That said there will also some positive gains, we are all just crossing fingers that "issues" will be kept in check.

    KrebMarkt19:18, 19 January 2010

    The thing that makes a category different from a group: there is no central talk page or noticeboard for someone who labels themselves with a category. But if you have a group, you can post a notice that says "this article has been edited by Bodnotbod and is clearly anti-(our point of view). Let's go in there and restore balance (by pushing our point of view as a conglomerate of 20 people)!"

    I can definitely get your idea to delete groups, not unlike MfD. But we should aim for removing certain privileges first, at soft solutions where it makes sense. We might want to list a few things that might make a group disruptive: a non-neutral goal, or active membership who aren't neutral, or a group that has become just plain incivil.

    Randomran21:41, 19 January 2010

    I think it's too much to ask that people in their hearts are neutral. What's important is that the articles themselves are neutral. I think neutrality in articles can often arise from (let's say) two editors who each have opposing views, know about their side of the argument and present that argument, and the other guy knows his side of the argument and presents that. So neither party is in themselves neutral but the article ends up being so.

    Bodnotbod12:13, 20 January 2010

    I'm just worried about cross article activity. It only takes 12 editors to push a new policy under stealth... or for one of those 12 editors to find another consensus that has emerged among 30 editors, and invite the rest of their group to disrupt that policy. Or to bring that group to an AFD. Or to bring that group to a discussion for merger.

    I agree with you that we can't expect every individual in the group to be neutral. But the hope is that there is enough diversity of viewpoints among the active group members that it doesn't become a think tank for a single POV. If we have a group that is assembled of handpicked editors who all believe that minorities have a scientifically lower IQ than whites, then that group can use their strength in numbers to do a lot of damage. That's different from having a group where some people are card carrying communists, but they are balanced out by several active members who are libertarians.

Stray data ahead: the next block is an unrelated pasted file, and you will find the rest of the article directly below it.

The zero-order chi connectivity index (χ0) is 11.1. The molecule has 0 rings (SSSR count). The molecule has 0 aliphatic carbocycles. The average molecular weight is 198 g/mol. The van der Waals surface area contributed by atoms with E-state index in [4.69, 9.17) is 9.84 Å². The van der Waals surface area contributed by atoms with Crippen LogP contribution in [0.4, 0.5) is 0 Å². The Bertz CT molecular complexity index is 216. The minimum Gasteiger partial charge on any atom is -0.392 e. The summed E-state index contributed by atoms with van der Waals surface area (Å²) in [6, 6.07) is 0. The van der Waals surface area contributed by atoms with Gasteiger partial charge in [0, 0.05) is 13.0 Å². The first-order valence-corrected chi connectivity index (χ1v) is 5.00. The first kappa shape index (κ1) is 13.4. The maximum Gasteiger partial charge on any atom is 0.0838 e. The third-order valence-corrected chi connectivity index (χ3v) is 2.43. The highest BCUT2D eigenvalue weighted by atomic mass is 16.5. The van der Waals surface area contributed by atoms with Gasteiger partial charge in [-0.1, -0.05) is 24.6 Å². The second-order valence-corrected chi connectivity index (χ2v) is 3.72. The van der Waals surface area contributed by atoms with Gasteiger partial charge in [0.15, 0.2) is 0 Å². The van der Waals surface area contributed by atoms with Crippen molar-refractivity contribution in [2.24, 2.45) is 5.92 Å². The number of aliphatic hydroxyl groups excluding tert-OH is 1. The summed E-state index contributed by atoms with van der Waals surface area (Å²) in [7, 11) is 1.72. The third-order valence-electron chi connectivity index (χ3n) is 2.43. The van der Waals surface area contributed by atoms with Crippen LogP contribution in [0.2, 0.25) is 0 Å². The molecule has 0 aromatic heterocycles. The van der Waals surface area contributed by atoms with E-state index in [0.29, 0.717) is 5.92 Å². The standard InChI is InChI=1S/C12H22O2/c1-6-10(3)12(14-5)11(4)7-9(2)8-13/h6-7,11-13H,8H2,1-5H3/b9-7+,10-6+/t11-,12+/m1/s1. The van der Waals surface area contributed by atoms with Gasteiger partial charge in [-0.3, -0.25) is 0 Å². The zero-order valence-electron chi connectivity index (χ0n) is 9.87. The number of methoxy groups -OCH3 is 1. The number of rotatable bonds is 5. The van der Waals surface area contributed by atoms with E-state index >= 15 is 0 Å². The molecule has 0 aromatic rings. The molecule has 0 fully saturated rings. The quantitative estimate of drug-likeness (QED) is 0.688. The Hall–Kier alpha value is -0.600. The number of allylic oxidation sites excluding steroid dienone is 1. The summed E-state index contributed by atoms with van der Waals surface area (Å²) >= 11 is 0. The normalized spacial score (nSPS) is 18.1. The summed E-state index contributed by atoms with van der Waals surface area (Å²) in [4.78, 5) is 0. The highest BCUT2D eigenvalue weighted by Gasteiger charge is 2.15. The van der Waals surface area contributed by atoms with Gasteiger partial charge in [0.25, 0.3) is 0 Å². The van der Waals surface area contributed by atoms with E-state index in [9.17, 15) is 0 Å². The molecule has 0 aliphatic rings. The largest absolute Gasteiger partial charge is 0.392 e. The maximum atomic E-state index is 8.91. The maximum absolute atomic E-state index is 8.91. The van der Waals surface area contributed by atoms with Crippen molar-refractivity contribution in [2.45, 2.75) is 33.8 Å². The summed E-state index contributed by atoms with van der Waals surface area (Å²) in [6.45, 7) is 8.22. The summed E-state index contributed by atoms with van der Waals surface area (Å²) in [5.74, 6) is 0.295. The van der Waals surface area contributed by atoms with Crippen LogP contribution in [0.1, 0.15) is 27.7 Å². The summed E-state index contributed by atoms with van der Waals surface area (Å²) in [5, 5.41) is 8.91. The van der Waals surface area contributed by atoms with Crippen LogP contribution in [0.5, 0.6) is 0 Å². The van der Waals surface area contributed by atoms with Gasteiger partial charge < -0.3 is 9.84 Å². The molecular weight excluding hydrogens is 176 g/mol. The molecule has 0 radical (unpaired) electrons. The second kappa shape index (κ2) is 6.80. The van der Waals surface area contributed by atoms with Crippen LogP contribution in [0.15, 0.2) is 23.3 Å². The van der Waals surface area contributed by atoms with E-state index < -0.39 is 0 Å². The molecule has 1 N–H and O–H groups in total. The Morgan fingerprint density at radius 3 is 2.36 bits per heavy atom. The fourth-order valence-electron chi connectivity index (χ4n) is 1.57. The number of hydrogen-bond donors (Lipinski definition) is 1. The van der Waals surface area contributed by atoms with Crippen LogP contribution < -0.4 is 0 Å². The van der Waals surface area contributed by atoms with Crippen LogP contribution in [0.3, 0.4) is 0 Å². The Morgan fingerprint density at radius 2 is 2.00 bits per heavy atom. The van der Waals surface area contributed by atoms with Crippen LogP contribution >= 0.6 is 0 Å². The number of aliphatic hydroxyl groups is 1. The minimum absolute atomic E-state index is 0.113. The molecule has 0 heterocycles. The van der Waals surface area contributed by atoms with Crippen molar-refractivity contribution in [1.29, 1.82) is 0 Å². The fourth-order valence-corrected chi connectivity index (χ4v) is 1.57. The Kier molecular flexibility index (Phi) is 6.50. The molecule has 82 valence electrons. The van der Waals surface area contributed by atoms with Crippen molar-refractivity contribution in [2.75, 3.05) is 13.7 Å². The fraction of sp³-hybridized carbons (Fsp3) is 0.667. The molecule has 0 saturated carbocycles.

Randomran14:23, 20 January 2010

    I understand your position and I'm sure you understand mine.

    They're irreconcilable, so I think we'll have to agree to disagree.

    To my mind, without some feature to support people gathering in groups there is no social networking recommendation. Groups are at the heart of all social networking sites. Even Twitter, which doesn't explicitly group people, will have tacit/loose groups simply by virtue of the fact that people share friends and interests with each other.

    So really the question now becomes whether you are willing to allow this recommendation to be submitted. If you're firmly against it being submitted then that leaves us at stalemate, since obviously I'm equally passionate about the opposite view.

    I guess that means we'd have to draw on input from others and see what the consensus is.

    As I understand it, Philippe has been calling for more input for this wiki and inviting people to look at the recommendations. So, if we do get new eyes looking at it, we can hope to see which way the wind blows.

    Apologies, this post sounds like a bit of a huffy, almost ultimatum like post. It's not meant to be. I definitely understand your concerns and I enjoy your contributions and our discussions. But, as I say, I feel that it is impossible to provide networking without enabling groups (both good and bad). I hope I'm on the winning side of this argument as it's something I think could be quite spectacular. But I respect your opposition.

    Bodnotbod15:13, 20 January 2010

    Truth is we know there will be "Social Features" in the future, the Foundation want it and put enough incentives already to make sure Task Forces get that point.

    The debate is more around potential damages & safety break system.

    We know we have MfD as safety system and also local Arbitration Committee ruling if necessary. Not sure that could deter motivated PoV pusher groups.

    KrebMarkt15:45, 20 January 2010

    Yeah, for better or for worse, KrebMarkt is right. The foundation decided before they began this process that they want social networking features. Pushing back would just create a lot of controversy and anger, without any guarantee that it would stop it. And I don't want to do that. I want to make it work.

    Imagine if somehow I created a group about "social networking" that seems neutral on the surface. (Pardon the paradox.) Then I look for Wikipedians with the category "Wikipedians against social networking", and recruit all 50 of them to the group. Then I post a message to the group and say "hey, me and Bodnotbod are having a discussion about social networking, please offer your opinion". Then you are debating me, and 50 people who are against social networking. Do you think that's going to represent a reasonable range of viewpoints? Do you think that's going to result in a consensus?

    Nothing I've said is against fundamentally against groups. We just need a way to review the conduct of groups and sanction them if they get out of hand. Part of that is if a group takes on a fundamentally non-neutral or incivil purpose. But part of that is if people are recruited *because* they share a point of view, essentially creating an opinion-cartel. The idea is to get groups that share a common interest, but have some diversity of viewpoints. Not even total equality. Just something to prevent them from becoming a vehicle for partisanship and divisiveness. We have enough trouble building consensus as is.